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The Ultimate Tranquilizer
Maria Karvouni introduces an Epicurean state of mind.
In the fast-paced environments in which we live and work, more and more people need the help of a psychologist, a psychiatrist, or drugs to effectively face the challenges of society. But for those who want to avoid seeing a doctor or taking pills for their stress, there is something else that could be the best solution to this core mental health issue of modern humanity. It is not a medicine; it is a state of mind.
Ataraxia was a word used by the Greek philosopher Pyrrho to refer to a state of robust equanimity characterized by a freedom from worry. The Pyrrhonian Sceptic Sextus Empiricus defined it thus: “ataraxia is an untroubled and tranquil condition of the soul.” Merriam-Webster’s Dictionary says ataraxia is “calmness untroubled by mental or emotional disquiet”. While the Oxford English Dictionary calls it “a state of serene calmness”, and goes on to credit the term’s origin to the Greek ἀταραξία, ‘not perturbed’, from a- ‘not’ + tarassein ‘disturb’. In other words, ataraxia means that you’re not upset by whatever happens, however good or bad it may be.
The Ultimate Tranquilizer. One part Greek philosophy, two parts acceptance of death. Dilute ten drops in water from a duck’s back. If symptoms persist, see your local Epicurean.
Cerebral Sedative by Science Museum, London. cc by 4.0
Sextus Empiricus declared that a person who achieves ataraxia is one who takes no position as to what is by nature good or bad, and neither avoids nor pursues something intensely. The Stoics, by contrast, thought that ataraxia is not an end to be pursued for its own sake, but rather is a natural consequence that occurs in the person who pursues virtue and is not prey to unhealthy passions.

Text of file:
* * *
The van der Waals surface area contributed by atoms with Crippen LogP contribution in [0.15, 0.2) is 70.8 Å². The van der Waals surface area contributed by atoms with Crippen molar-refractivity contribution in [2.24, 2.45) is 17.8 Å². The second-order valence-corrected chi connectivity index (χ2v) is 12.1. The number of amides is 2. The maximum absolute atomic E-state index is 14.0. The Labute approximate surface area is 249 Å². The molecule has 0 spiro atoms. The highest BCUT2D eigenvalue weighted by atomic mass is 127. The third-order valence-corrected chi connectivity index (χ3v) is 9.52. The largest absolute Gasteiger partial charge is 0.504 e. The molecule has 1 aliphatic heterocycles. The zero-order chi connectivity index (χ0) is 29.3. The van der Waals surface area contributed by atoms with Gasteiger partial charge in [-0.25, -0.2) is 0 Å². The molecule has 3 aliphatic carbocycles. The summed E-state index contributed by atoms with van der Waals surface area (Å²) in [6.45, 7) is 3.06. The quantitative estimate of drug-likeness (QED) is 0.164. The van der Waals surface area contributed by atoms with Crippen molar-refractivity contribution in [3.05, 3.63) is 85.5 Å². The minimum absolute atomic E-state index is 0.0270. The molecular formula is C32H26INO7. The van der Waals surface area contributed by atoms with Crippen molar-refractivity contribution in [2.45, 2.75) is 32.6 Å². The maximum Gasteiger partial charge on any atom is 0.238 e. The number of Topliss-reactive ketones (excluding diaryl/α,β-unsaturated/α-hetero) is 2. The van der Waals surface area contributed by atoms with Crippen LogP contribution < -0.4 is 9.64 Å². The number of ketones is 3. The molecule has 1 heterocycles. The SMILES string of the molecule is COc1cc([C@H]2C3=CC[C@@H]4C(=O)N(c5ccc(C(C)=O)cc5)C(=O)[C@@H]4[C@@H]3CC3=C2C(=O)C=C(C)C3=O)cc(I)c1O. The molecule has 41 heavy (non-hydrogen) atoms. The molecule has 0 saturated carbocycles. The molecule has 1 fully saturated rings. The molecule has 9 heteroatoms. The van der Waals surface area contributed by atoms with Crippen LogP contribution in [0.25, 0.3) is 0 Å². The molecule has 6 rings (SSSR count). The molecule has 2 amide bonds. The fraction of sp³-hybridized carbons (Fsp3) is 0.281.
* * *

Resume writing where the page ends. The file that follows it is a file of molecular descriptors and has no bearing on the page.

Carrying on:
Epicurus characterized the state of ataraxia as the absence of pain and freedom from all worry. He said that the condition in which nothing can discomfort you – whatever that thing is and however distressful it is – can be attained through philosophical contemplation. Moreover, according to Epicurus, ataraxia is the goal of life.
For Epicurus and his followers, ataraxia was the only true happiness possible. Only in this way of thinking can people be able to overcome any obstacles and follow a wise path. The Internet Encyclopedia of Philosophy says: “The greatest destroyer of happiness, thinks Epicurus, is anxiety about the future, especially fear of the gods and fear of death. If one can banish fear about the future, and face the future with confidence that one’s desires will be satisfied, then one will attain tranquility (ataraxia), the most exalted state.” Epicurus concludes that everything should be faced with ataraxia. He even wanted people to not be afraid of death, indeed to have no anxiety over it, for death is not experienced by the deceased. Of course, there may still be people who care about the one who dies. For these people Epicurus’s thinking may be no consolation at all, because they will suffer from no longer having their loved one in their lives. Epicurus’s approach may also be hard to comprehend for people who face a painful death process or believe in an afterlife. But it may be a general consolation for those who see death as an instant incident.
Knowing Epicurus’s thought-processes concerning death provides a good example of how a person must think to reach ataraxia. Epicurus argued that there is no point in fearing death because when death comes for you you won’t be alive to experience it, and thus you won’t suffer: death means losing your senses and your consciousness. Epicurus doesn’t believe that the soul has experience after death as because a soul needs a body to function. Good or bad exist for us through our experiences, and since being dead doesn’t involve experience, it is neither good or bad for us. So why worry? Similarily, the Stoics argued that you can’t control external circumstances. You can only control your attitude to your circumstances: so why worry? So the next time that something threatens your calmness and peacefulness, just remember to remain undisturbed and unperturbed: say to yourself, “So what?”
Ataraxia looks like a perfect remedy for stress and anxiety for those who can achieve it. If you persuade yourself that you can deal equitably with every possible incident of life, then you will be able to face life’s complexity and you will always be calm. And is there anything better than inner peace and tranquility?
© Mara Karvouni 2018
Maria Karvouni is a freelance writer focusing on creative non-fiction in both art and science, applied through life-long education.